McKenzie shared his pre-written testimony via Twitter on Tuesday ahead of his Wednesday appearance before the Senate Banking Committee — and he explained that even though he holds a degree in economics, he still found himself at a loss to understand how the cryptocurrency market was not by definition susceptible to fraud on a massive scale.
— Ben McKenzie (@ben_mckenzie) December 13, 2022
McKenzie explained in his testimony that he could certainly understand why people might not necessarily trust banks and how attractive it might be to have an alternative — but that the alternative presented by cryptocurrency was to move trust from banks to technology.
“You cannot create ‘trustless’ money because money is trust. We made it up; it’s a social construct. Like all social constructs, money relies on trust forged through social consensus. You can no more create a ‘trustless’ money than you can a governmentless government or a religionless religion. The applicable words are anarchy and cult,” McKenzie stated.
“What ‘trustless’ means in practice in crypto is placing your trust in the people who run the exchanges, or issue the coins, or anyone else who takes your real money in exchange for lines of computer code stored on ledgers called blockchains,” he continued. “Code does not fall from the sky; people write it. I believe few of the people in the cryptocurrency industry have earned the trust of the public.”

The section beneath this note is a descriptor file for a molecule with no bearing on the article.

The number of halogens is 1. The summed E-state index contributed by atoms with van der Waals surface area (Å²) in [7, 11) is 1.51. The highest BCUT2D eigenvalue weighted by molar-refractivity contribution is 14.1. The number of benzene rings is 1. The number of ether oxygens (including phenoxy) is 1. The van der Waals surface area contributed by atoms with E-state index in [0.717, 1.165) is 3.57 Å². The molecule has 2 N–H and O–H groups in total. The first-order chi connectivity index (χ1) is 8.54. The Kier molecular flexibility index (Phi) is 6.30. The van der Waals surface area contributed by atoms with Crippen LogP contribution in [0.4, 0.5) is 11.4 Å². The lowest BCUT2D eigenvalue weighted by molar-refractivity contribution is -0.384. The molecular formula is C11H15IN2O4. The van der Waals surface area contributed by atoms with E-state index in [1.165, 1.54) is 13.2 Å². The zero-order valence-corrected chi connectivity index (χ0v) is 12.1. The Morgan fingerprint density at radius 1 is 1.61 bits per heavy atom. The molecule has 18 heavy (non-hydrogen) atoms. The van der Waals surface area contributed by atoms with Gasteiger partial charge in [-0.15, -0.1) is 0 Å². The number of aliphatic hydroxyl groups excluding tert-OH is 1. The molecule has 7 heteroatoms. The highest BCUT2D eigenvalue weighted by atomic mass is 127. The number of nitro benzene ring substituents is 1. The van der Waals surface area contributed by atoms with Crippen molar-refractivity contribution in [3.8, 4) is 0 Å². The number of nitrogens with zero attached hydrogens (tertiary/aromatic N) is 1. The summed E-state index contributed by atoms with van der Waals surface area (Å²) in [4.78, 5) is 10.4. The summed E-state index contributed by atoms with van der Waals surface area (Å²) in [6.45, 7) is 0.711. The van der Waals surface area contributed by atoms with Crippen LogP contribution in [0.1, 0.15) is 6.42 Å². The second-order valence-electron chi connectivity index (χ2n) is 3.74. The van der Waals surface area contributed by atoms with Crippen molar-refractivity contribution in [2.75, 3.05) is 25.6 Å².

McKenzie went on to argue that the proposed decentralized structure of cryptocurrency — and the proud insistence of many advocates that losing money in crypto stemmed from investors’ failure to do their own research — actually opened the door for more potential fraud rather than less.
He explained that the industry had essentially created a parallel universe within the world of finance, but that universe had intentionally been built without a lot of the safeguards and regulations that existed in the traditional banking system — and it gave the people working behind the curtain no real reason to behave in an honest or ethical way.
“Be careful what you wish for,” he warned. “The simple truth is that in an unregulated market, at every juncture where value is transferred from one party to another, not only is there nothing preventing one or more parties from committing fraud, there is often very little even disincentivizing them from doing so. If you can rip people off and get away with it, why not do it?”
Comparing the structure of cryptocurrency marketing to that which might be seen as part of a pyramid scheme, McKenzie added, “I submit to you today that the entire cryptocurrency industry resembles nothing more than a massive speculative bubble built on a foundation of fraud. In my opinion, it is the largest Ponzi scheme in history by an order of magnitude.”